In an effort to stem declining attendance figures, three Irish schools in rural areas have made history by becoming the first in the country to abandon their Catholic ethos.
Lecarrow primary school in Roscommon and Scoil an Ghleanna Sorcha and Tahilla national school in Kerry will reopen after the holidays as multi denominational state-run schools. Rather than Catholic religion classes, a multi-belief and values programme will be instated, while students who wish to prepare for communion or confirmation will have to do so outside of school hours.
These moves have been made in an effort to stop the schools from closing as some parents either drift away from the Catholic church or others of different beliefs look for a less faith-based education. All three Irish schools have a very small student population with none of them exceeding 20 pupils.
In an interview with RTÉ News, Sorcha Ni Chatháin, the Principal of Scoil an Ghleanna Sorcha shared, “We had a third of our pupils who were non-religious, so we had to look at this. We needed to look at how we were going to keep pupils, and entice others. We are a beautiful school in the most stunning location, and now we can show – formally, on paper – that we are all inclusive.”
One of the parents whose children attend the school, Gerardette Uí Chéilleachair, said that despite being Catholic herself, she welcomes the change and doesn’t think it will have any effect on her children’s faiths. “As long as there are Catholic parents who want their children to be raised as Catholics then that will happen. That is not the responsibility of schools or teachers.”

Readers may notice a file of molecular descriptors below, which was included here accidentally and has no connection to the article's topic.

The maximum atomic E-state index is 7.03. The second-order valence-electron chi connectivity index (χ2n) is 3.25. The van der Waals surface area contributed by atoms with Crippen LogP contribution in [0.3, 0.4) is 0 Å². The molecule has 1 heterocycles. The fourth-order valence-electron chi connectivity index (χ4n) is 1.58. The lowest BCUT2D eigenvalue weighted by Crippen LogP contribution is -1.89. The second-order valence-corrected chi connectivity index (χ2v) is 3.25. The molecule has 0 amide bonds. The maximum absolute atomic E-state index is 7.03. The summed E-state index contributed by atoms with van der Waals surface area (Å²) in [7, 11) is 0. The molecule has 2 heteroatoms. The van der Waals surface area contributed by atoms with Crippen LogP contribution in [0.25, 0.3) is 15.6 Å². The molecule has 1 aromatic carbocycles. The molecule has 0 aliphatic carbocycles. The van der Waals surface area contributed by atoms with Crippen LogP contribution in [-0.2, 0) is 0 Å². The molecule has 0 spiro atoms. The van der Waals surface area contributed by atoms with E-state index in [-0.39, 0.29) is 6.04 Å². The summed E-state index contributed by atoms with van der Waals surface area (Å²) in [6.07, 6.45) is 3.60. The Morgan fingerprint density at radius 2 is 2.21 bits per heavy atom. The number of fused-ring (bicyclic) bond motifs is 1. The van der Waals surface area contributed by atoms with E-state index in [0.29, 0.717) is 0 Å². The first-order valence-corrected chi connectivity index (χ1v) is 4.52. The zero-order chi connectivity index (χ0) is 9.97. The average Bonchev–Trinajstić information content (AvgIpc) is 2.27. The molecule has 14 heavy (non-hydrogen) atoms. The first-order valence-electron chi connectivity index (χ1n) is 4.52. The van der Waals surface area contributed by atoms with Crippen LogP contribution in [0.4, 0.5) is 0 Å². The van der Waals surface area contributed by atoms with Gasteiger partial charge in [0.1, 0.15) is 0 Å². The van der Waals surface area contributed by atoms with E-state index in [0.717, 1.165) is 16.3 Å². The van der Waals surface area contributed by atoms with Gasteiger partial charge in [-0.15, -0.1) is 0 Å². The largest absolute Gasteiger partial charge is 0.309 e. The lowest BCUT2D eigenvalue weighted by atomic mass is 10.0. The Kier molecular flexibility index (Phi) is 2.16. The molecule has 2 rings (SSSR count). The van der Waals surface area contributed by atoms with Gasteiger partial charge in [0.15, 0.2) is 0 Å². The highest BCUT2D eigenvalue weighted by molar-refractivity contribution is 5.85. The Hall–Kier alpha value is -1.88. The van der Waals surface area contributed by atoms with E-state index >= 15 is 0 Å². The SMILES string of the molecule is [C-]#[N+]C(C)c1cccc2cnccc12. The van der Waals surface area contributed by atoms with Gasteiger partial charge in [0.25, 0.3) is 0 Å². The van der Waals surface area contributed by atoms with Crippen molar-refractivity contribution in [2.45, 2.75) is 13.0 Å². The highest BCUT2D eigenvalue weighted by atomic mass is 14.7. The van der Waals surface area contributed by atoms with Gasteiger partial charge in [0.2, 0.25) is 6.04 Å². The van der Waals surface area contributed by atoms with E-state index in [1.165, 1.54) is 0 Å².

The dominance of the Catholic Church over schools in Ireland has dramatically lessened in recent years, especially with the lifting of the baptism barrier. The baptism barrier, wherein oversubscribed Catholic schools would give entry priority to children who had been baptised, will be a thing of the past from September of this year, following the passage of new legislation in the Dáil. The School Admissions Bill will now prohibit favouritism in Catholic Schools on the basis of the child’s religion.
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